Air fryers have caught the attention of a lot of home cooks and food lovers because they claim to make cooking healthier and easier.
But despite all the buzz about air fryers, some people are worried about how they affect the air quality inside. Air fryers cook food by circulating hot air at high temperatures to get the right texture and flavor. As a result, questions have been raised about the potential release of harmful substances and the contribution of air fryers to indoor air quality.
So, Do air fryers cause indoor pollution? Yes, air fryers do cause indoor pollution. In some cases, air fryers released as much as 13 times higher air pollution than deep frying.
Causes of Indoor Air Pollution
Indoor air pollution can be caused by things like poor ventilation, combustion sources (like cooking with gas stoves or burning wood), tobacco smoke, building materials and furniture that give off volatile organic compounds (VOCs), cleaning products with chemicals, mold and mildew growth, pet dander and allergens, pesticide use, radon seepage, and outdoor pollutants coming inside.
How Air Fryer Causes Indoor Air Pollution?
Air fryers pollute the air inside by releasing fine particles, volatile organic compounds (VOCs), food odors, and making the air inside more humid.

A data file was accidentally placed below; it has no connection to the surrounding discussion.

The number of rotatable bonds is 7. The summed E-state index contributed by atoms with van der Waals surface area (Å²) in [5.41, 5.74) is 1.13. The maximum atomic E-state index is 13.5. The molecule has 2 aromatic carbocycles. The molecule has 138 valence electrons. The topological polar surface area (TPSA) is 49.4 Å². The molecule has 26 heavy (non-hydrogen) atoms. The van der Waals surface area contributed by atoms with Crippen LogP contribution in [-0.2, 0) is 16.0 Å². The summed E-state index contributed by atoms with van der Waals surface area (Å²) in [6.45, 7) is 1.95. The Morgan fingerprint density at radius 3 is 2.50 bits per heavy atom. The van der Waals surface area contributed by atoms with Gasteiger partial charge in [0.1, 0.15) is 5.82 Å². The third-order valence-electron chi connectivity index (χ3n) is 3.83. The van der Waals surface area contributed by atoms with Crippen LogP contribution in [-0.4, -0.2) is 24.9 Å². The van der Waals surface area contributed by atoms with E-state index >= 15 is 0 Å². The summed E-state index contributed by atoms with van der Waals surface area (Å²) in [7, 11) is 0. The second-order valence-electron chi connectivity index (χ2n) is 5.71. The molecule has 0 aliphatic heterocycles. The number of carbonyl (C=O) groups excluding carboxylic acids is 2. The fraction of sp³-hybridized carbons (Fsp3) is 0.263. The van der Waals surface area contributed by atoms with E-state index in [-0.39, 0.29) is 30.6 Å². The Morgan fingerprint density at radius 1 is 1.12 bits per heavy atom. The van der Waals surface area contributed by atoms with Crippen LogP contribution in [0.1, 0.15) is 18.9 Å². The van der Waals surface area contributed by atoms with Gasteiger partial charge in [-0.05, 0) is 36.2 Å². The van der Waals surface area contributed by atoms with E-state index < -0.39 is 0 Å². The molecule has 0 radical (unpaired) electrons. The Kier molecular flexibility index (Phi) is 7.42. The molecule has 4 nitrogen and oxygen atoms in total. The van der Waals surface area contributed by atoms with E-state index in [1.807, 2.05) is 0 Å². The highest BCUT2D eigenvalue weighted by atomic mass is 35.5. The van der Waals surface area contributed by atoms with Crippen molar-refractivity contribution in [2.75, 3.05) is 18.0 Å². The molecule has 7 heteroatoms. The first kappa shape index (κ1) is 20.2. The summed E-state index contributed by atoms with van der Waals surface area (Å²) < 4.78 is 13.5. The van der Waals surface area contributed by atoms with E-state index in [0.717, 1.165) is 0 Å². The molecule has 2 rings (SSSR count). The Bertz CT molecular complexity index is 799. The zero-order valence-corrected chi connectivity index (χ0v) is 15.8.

PM2.5 are particles that are smaller than 2.5 microns and can get deep into the lungs. They typically originate when things burn or when gases react with sunlight. 
Air fryers produce fine particulate matter smaller than 0.3 micrometers, while those produced by oil-based cooking methods are smaller than 0.5 micrometers. 
A recent study conducted by the Wang Jhan-Yang Social Welfare Foundation and the Taiwan Society of Indoor Environmental Air Quality examined the extent of particulate pollution resulting from cooking high-fat foods like sausages in a confined studio apartment. 
According to the study, air frying a sausage without any ventilation led to a significant spike in overall pollution from fine particulate matter, reaching levels up to 1,525 times higher than normal. 
Even when a kitchen range hood was utilized, air frying still resulted in air pollution levels 13.15 times higher compared to cooking a sausage in a frying pan, as indicated by the research. 
How to Minimize Indoor Air Pollution used due to Air Fryer?
You can do a few things to reduce the amount of indoor air pollution caused by air fryers. By doing these things, you can keep the air in your home better and still enjoy the benefits of air frying:
Proper airflow: Make sure your kitchen has enough airflow when you use an air fryer. Open the windows or turn on the vent fans to let dirty air out and fresh air in.
Choose a Well-Ventilated Area: Put your air fryer in a well-ventilated area of your kitchen, away from places like beds and living rooms, where it won’t bother anyone. This keeps smells from cooking from getting all over the house.
Clean Your Air Fryer Often: Clean your air fryer after each use to keep grease and food bits from building up. Follow the manufacturer’s advice for how to clean and take care of the device. This will help reduce smoke and odors when you use it again.